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  Nineteen Eighty-Four Orwell And Good
Year: 1954
Director: Rudolph Cartier
Stars: Peter Cushing, André Morell, Yvonne Mitchell, Donald Pleasence, Arnold Diamond, Campbell Gray, Hilda Fennemore, Pamela Grant, Keith Davis, Janet Barrow, Norman Osborne, Tony Lyons, Wilfrid Brambell, Leonard Sachs, Sydney Bromley
Genre: Drama, Science Fiction, TV MovieBuy from Amazon
Rating:  7 (from 1 vote)
Review: The year is 1984 and the world has survived a nuclear war, but Britain has been renamed Airstrip One and is now a satellite state of a totalitarian mega-state, strictly controlled by the authorities under the protection of their so-called Big Brother, the leader seen in broadcasts on wall-mounted screens in every home and workplace in the country. One of the citizens is Winston Smith (Peter Cushing), who diligently works at an information correction station for the government, and he gives every appearance of being loyal to Big Brother, but he has a secret: he doesn't love his country - he hates it!

This version of George Orwell's famed 1948 novel was produced for the BBC in their Sunday Night Theatre strand, proving one of the most controversial programmes broadcast on any nation's television up to that point. There was a vocal contingent of the viewers who saw the violence in the play as a personal attack on their values and not what they wanted to see in their living rooms, especially on the evening of the Sabbath. What had started as a prestige production of a much-respected, recent classic novel had turned into a media talking point, with viewers writing in their droves to complain.

Perhaps the trouble was that most of the complainers had not read the novel and cared nothing for its intellectual persuasions, only seeing the violence and not connecting it to an attack on ideology as Orwell had intended. Though a left-winger, he was a critic of the Soviet Union and its human rights abuses, so took the newly arrived Cold War to its extreme in his book; he died before he was able to watch the TV play, a pity as it would have been fascinating to hear his opinion. The man brought in to write the script was Nigel Kneale, who had enjoyed huge success the previous year on the BBC with The Quatermass Experiment.

That too had terrified a large part of the audience, and was science fiction as well, but felt more fantastical whereas the Orwell adaptation was based around man's inhumanity to man, and therefore felt a lot more authentic in its horrors. But as is always the case with the BBC, listening to the complainers only tells you part of the story, as there were plenty of viewers happy with the play and believed it was exactly what the Corporation should be broadcasting, not non-stop cosy material but also works that challenged and expanded the opinions. Although there persists a myth that questions were asked in the Houses of Parliament about Nineteen Eighty-Four, it's not true, and the brouhaha blew over within days.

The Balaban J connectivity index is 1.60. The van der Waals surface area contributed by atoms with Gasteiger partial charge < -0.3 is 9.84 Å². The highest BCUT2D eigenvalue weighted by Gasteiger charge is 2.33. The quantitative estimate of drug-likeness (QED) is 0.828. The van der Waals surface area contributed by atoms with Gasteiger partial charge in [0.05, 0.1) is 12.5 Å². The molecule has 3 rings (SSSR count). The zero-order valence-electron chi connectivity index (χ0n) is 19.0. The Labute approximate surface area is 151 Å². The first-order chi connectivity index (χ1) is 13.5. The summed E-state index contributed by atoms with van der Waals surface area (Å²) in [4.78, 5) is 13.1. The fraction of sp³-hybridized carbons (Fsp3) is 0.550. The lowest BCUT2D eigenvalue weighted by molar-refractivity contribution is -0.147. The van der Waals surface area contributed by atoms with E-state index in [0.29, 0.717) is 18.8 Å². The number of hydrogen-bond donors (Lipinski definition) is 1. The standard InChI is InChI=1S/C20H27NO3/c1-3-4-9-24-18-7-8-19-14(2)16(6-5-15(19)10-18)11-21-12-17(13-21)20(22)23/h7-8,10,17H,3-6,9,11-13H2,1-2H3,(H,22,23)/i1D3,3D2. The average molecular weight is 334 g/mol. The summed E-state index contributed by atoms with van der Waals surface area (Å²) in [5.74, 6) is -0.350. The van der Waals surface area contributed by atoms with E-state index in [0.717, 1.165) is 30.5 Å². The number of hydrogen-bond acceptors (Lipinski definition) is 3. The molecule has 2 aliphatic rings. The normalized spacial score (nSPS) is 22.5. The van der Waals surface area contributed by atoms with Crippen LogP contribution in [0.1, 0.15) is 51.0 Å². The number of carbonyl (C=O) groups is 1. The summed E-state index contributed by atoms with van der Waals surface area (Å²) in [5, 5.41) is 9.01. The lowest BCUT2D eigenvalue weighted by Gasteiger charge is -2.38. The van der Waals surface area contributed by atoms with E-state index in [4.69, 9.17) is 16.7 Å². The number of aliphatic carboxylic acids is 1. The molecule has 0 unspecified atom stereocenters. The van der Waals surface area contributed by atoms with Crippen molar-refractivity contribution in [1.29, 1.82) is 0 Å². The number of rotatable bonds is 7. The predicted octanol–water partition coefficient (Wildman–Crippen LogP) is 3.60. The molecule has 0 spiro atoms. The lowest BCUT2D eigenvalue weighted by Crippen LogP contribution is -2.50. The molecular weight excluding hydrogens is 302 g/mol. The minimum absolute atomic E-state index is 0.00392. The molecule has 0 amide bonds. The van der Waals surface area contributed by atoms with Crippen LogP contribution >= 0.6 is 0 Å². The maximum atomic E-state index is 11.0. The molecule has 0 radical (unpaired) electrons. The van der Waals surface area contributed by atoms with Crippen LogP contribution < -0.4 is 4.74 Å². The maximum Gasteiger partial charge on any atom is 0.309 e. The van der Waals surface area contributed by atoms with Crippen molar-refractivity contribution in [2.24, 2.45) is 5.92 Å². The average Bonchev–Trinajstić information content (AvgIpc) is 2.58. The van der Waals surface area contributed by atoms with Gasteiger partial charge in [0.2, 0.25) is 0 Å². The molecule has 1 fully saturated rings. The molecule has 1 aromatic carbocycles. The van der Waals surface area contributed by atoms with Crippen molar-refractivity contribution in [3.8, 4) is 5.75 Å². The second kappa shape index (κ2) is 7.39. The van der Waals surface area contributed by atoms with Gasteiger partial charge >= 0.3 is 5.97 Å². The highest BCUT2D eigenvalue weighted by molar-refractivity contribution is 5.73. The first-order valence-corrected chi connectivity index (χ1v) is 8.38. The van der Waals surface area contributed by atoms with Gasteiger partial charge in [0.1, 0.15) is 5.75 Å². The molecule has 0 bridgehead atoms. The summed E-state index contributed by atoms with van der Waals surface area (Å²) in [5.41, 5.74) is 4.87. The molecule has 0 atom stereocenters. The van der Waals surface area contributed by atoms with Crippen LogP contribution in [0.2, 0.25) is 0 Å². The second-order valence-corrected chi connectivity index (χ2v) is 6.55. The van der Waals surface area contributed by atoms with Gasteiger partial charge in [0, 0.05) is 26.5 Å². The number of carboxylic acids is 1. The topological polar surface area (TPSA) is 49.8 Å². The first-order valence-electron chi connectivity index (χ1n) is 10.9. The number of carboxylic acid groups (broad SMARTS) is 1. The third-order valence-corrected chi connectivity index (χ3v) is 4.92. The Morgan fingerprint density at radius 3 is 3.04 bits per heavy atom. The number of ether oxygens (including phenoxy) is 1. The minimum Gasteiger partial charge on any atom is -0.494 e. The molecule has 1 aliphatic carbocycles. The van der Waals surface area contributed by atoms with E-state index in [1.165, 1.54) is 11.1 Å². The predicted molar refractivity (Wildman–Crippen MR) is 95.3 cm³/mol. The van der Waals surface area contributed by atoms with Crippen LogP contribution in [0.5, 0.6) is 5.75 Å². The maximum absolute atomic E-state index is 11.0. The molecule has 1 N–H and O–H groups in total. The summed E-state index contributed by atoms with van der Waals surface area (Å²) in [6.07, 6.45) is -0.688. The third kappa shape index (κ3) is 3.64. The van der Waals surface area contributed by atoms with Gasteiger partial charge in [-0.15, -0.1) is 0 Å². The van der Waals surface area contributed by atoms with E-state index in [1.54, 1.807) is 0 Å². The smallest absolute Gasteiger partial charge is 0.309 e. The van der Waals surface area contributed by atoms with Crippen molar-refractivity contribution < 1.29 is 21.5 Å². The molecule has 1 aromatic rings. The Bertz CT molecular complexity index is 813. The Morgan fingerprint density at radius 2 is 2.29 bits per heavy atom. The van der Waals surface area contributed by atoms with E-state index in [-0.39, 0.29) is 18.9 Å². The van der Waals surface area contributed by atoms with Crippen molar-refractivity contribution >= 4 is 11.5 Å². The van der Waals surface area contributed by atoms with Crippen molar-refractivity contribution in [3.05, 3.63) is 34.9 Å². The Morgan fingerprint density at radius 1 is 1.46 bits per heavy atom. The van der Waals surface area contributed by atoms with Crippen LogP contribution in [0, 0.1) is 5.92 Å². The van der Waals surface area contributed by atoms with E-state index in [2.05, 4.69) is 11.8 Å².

As for the production itself, obviously watching it now it is a little primitive with its shaky sets, microphone shadows and obvious film inserts to give the cast a chance to get into position for their next scene (it was filmed live, and this reprise from the following Thursday is the one that was recorded). But the power of Orwell’s warning about how control could get out of control remains, and there are some very strong performances, notably from Cushing but also from André Morell who played his eventual nemesis O'Brien, with Donald Pleasence a memorable presence too. Yvonne Mitchell played Julia, Winston's true love, a love that gets bastardised by the establishment to break them both. Finding parallels between the source and the contemporary society we live in now has never gone out of fashion, be that the Two Minutes Hate of social media, the weaponisation of nostalgia or the paranoia that gossip has graduated to a boot stamping on a human face forever, and you will find much to draw on here. Some say it was never bettered, thanks to writers and cast. Music by John Hotchkis.

[The BFI release this on Blu-ray with the following special features:

Presented in High Definition and Standard Definition
Newly recorded audio commentary on Nineteen Eighty-Four by television historian Jon Dear, host of Nigel Kneale podcast Bergcast, with Toby Hadoke and Andy Murray
Late Night Line-Up (BBC, 1965, 23 mins): members of the cast and crew look back on the controversies surrounding this adaptation of Orwell's classic
The Ministry of Truth (2022, 24 mins): in conversation with the BFI's Dick Fiddy, television historian Oliver Wake dispels some of the myths that have grown up around the groundbreaking drama over the course of the past half century
Nigel Kneale: Into the Unknown (2022, 72 mins): writer, actor and stand-up comedian Toby Hadoke and Nigel Kneale biographer and programmer Andy Murray try to unpick who Kneale was, what he did and why his work still matters today
Gallery of rare images from the BBC Archives
Original script (downloadable PDF)
Newly commissioned sleeve artwork by Matt Needle

*** First pressing only*** Illustrated booklet with essays by Oliver Wake and David Ryan; credits and notes on the special features.]
Reviewer: Graeme Clark

 

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